Archive for September 28th, 2011
It’s time to go back, Marty: Back to the Back to the Future. That is to say, if you were unsatisfied with how the time-traveling trilogy’s adventure game adaptation performed on your iPad, it’s time to give them a second shot. An update has launched for all five episodes of the game, improving performance, graphics and squashing a few bugs. Which is fortunate, because when traveling through time in a 30-year-old automobile, you want the experience to be as bug-free as possible.
Also, each episode of the series has been marked down to $2.99 until September 30, if, by chance, you’d like to dip your toes into the game’s recently updated waters. Of course, all the diehard fans will lord over you their war stories from the pre-patch days, when Doc Brown had three arms, and Marty spoke in backwards Esperanto.
Spotify has finally made it to the US! But signing up for the wildly popular music-streaming service is only half the battle. Here’s how to spruce up Spotify’s generic desktop player with third party plugins.
* 1 Sign Up
* 2 Bring The Beat to the Browser
* 3 Change Your Pitch Up
* 4 Don’t Forget The Words
* 5 Control Remotely
Every journey starts somewhere, and this one starts with having Spotify. If you don’t already have the desktop streaming client, you can find it here. Getting started is relatively painless, easy, and requires little more than an email address.
If this is your first foray into the service, you’ll probably want to spend some time familiarizing yourself before venturing ahead. Feel free to get a feel for how to build/share playlists. Or better yet, check out Wired’s Spotify hands-on.
CALIFORNIA CITY, Calif. — If life after the apocalypse will be anything like Wasteland Weekend — the Mad Max-inspired event in the California desert — then go ahead and push the red button.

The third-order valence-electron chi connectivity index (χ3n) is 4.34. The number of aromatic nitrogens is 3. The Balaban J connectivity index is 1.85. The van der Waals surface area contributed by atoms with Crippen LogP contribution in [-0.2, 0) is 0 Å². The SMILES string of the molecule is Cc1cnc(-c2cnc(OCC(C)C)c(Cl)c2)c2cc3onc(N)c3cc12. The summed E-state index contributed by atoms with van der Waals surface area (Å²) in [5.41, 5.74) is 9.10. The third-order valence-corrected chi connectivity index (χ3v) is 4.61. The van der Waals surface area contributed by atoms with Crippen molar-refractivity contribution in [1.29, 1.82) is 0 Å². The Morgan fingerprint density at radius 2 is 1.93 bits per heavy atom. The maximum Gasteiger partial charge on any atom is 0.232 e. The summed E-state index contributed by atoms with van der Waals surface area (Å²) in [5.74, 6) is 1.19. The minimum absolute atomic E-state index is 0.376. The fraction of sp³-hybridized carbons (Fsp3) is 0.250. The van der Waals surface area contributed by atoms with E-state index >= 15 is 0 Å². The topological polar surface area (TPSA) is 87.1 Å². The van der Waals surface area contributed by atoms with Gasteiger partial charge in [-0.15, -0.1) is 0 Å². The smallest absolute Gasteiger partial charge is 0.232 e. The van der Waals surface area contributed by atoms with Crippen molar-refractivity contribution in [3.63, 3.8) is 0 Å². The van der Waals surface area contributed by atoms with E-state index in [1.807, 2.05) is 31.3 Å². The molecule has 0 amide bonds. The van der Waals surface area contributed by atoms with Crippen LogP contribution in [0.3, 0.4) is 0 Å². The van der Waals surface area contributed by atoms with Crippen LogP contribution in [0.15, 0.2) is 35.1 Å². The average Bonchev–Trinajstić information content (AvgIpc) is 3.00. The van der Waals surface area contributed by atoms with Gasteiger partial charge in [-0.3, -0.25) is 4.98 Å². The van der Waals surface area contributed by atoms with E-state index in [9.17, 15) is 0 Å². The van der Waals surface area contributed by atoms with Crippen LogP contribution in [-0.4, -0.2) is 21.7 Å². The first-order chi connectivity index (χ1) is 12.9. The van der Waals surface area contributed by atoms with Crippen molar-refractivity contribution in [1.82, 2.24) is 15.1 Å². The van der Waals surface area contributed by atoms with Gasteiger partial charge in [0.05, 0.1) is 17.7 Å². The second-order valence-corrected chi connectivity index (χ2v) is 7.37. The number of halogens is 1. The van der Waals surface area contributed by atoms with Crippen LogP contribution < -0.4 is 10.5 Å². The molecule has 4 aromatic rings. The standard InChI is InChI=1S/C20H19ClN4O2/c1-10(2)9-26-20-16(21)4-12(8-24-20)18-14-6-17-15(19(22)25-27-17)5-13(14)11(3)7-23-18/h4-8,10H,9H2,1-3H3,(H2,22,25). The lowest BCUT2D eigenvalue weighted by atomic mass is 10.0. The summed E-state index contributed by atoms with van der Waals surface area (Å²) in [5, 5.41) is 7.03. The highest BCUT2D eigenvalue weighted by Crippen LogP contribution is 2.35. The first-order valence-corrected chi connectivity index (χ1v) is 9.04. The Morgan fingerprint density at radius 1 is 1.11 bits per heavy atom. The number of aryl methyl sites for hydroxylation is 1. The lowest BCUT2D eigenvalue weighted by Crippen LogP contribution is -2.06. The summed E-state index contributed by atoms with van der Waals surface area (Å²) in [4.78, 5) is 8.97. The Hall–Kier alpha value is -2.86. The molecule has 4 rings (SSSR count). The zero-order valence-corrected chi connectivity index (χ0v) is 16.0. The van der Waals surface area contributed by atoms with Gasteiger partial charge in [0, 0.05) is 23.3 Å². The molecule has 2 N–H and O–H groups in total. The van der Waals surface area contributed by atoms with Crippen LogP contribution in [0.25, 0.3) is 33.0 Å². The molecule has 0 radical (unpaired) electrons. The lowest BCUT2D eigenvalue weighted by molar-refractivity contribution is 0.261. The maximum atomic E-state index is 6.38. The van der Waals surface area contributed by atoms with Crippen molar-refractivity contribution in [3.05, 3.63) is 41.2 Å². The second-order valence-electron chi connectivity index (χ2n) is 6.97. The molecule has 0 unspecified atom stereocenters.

Approximately 700 people outfitted with scrap armor, leather, and homemade machetes gathered in the scrubland to re-create a post-apocalyptic world for three days, beginning last Friday. Wasteland Weekend came complete with mock blood sports, grinding industrial music, plastic-and-cardboard shanties, and two (yes two!) 1973 Australian Ford Falcon XB GT “Interceptors” modeled after the cars in the first two Mad Max films.
The event is the brainchild of Mad Max fan Karol Bartoszynski, who after years of communicating with other fans of the film franchise on the internet organized a tanker-led highway cruise down Highway 101 in 2004 called Roadwar 101. The tricked-out convoy inspired similar events in Texas and Washington, and it eventually moved into the Southern California desert.
“That’s really where a Mad Max event belongs,” Bartoszynski, a former surgical technician and aspiring costume designer, told Wired.com. “People just really want to go out there and live it. You know, eat the dog food and everything.”
And while one vendor did have cans of Dinki-Di (the dog food from the movie) for sale among the handmade knives and other weapons, there were plenty of barbecues and decent liquor to be found.